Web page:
On 4 September, the French antitrust authority issued its decision (available here) in the proceedings initiated against Nespresso, for allegedly exclusionary practices implemented by Nespresso against competitors producing capsules compatible with its coffee machines. The proceedings ended with the acceptance by the authority of a series of commitments by Nespresso, aimed at eliminating the exclusionary character of the practices being challenged.

As is widely known, Nespresso is involved in various proceedings all around the world against companies producing capsules compatible with its coffee machines: in Italy, for example, proceedings against Caffè Vergnano, which we’ve discussed here on this blog, garnered significant interest. In a nutshell, those proceedings arise from the fact that Nespresso, which holds a number of patents related to both the capsules and the coffee machines, opposes third parties selling compatible capsules. These third parties, for their part, assert the invalidity of the Nespresso patents as well as their right to market compatible capsules.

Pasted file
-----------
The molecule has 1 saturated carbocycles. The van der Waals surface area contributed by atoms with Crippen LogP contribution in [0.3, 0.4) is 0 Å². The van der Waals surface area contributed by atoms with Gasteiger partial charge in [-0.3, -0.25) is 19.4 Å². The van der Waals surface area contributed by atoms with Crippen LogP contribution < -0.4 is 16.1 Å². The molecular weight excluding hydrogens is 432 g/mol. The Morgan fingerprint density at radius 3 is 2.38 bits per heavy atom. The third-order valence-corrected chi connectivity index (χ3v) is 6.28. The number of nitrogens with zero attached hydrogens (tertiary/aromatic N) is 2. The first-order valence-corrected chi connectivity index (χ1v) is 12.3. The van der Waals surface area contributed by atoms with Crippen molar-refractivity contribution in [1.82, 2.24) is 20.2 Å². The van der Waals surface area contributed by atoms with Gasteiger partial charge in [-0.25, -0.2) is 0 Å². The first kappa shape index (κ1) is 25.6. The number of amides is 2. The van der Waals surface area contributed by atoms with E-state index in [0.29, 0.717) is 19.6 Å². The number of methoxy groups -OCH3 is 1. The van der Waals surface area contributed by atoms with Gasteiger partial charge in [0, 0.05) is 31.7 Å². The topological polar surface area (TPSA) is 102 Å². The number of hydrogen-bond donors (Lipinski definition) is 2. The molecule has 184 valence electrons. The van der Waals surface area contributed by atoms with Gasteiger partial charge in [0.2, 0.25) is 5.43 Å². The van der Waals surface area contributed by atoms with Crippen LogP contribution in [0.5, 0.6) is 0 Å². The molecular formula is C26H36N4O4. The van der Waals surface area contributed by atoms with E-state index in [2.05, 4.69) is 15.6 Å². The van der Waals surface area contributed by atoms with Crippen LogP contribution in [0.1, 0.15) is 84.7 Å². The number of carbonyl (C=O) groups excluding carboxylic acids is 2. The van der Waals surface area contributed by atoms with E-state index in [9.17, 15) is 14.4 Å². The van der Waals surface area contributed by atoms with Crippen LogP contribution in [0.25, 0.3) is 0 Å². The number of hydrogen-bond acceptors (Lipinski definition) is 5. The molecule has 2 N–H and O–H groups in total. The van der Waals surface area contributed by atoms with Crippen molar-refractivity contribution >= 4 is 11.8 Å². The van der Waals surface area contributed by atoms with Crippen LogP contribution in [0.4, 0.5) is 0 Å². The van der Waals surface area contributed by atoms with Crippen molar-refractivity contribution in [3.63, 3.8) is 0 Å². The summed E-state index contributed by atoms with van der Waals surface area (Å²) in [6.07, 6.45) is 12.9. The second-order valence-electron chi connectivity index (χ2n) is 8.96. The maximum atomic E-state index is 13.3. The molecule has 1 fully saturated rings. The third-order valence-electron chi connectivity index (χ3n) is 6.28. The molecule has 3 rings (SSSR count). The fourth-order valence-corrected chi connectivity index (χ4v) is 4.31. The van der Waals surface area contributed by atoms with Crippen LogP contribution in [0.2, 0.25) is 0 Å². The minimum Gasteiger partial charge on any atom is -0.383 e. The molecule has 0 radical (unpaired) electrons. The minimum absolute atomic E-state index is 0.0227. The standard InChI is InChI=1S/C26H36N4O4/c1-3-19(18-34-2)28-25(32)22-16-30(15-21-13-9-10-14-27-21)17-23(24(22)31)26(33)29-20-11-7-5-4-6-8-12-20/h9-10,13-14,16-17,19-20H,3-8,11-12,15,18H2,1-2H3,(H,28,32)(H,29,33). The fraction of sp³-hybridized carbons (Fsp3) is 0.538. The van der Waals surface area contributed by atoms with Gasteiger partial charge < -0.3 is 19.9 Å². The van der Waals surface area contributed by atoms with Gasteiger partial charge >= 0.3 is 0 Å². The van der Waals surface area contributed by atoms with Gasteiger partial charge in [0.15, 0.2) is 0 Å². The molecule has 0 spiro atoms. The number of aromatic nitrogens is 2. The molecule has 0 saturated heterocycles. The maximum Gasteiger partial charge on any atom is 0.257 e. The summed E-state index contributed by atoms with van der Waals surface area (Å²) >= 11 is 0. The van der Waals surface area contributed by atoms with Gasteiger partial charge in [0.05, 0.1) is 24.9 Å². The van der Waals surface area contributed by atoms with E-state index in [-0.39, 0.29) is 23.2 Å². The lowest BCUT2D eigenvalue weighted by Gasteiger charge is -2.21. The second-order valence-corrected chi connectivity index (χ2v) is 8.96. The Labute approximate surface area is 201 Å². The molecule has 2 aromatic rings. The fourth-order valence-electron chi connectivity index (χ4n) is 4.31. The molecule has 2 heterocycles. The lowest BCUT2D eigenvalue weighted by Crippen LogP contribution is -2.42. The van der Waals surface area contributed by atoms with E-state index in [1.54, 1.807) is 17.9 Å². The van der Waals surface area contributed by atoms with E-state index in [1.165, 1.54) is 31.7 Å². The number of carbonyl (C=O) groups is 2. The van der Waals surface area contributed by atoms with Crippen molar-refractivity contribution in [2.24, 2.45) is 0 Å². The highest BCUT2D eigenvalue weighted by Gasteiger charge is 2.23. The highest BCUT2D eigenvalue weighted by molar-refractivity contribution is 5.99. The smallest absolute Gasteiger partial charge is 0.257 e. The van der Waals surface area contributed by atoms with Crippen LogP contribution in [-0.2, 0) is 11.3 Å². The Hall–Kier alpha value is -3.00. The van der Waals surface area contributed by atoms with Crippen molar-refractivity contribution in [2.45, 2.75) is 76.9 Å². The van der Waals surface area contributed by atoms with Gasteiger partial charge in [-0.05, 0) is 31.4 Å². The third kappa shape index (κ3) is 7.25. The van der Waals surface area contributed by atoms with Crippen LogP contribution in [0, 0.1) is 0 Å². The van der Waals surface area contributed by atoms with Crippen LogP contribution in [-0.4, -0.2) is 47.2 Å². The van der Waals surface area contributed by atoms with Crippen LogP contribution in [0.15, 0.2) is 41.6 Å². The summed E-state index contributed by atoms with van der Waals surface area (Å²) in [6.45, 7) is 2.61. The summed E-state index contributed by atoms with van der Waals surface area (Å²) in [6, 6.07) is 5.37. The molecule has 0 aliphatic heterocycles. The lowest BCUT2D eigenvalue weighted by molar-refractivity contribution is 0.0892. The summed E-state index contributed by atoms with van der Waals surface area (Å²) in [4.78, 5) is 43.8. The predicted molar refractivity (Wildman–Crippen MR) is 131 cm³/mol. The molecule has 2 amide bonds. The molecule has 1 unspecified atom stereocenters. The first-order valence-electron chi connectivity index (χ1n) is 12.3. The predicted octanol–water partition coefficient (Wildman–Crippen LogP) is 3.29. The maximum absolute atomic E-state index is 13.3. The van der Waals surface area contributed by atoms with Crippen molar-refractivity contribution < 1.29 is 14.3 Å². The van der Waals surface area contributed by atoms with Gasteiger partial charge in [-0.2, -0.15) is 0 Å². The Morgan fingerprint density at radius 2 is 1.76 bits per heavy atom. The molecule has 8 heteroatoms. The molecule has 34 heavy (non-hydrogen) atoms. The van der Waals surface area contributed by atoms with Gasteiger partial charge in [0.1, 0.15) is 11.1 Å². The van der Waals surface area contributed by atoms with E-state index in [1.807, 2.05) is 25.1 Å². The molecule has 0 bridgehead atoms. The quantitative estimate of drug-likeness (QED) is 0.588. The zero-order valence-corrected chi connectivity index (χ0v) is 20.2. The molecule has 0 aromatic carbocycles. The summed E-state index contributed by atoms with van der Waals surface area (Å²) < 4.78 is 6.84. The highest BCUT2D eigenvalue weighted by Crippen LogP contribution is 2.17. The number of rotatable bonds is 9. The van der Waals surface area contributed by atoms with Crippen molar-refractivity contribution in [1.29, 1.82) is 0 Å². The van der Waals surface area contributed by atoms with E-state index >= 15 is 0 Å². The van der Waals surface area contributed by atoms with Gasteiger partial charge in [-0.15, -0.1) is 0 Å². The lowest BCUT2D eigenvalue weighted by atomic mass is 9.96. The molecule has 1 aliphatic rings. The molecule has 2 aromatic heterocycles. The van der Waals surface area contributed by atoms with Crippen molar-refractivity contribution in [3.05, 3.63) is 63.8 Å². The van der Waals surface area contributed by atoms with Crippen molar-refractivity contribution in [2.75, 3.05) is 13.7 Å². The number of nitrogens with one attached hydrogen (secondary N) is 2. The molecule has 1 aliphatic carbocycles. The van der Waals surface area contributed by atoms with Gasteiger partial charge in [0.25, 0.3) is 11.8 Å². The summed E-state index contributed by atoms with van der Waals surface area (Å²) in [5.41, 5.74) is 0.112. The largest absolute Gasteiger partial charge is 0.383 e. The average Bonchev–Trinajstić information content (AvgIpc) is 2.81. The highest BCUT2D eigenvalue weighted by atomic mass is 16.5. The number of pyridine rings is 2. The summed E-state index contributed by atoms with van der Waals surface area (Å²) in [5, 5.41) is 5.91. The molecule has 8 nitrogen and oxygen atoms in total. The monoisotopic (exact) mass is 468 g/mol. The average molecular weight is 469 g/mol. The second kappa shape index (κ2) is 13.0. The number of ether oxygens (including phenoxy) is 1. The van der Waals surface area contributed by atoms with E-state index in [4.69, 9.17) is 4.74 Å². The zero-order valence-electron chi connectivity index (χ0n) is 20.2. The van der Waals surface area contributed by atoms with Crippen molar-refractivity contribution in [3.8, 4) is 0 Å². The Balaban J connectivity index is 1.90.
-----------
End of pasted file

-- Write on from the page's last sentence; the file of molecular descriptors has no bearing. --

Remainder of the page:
In this context, what affects the decision of the French antitrust authority is that it does not seem to take into account the intellectual property rights of Nespresso: while mentioning the existence of the patents, it does not explain why they do not entitle Nespresso to legitimately put in place the exclusionary practices being challenged.

In any case, in addition, even assuming that such patents do not justify the behaviour of Nespresso, there is still another aspect of the decision that appears contrary to the requirements of the protection of intellectual property rights: it in fact provides that Nespresso has to communicate to its competitors, four months in advance of a launch onto the market, details of future technical innovations on their products, so that competitors have had time to adjust their capsules. However, this does not take into account the fact that such innovations may still deserve patent protection and entitle Nespresso to legitimately exclude competitors.

We would expect that the French decision has repercussions in other other Countries; we’ll see if Italy will be one of them.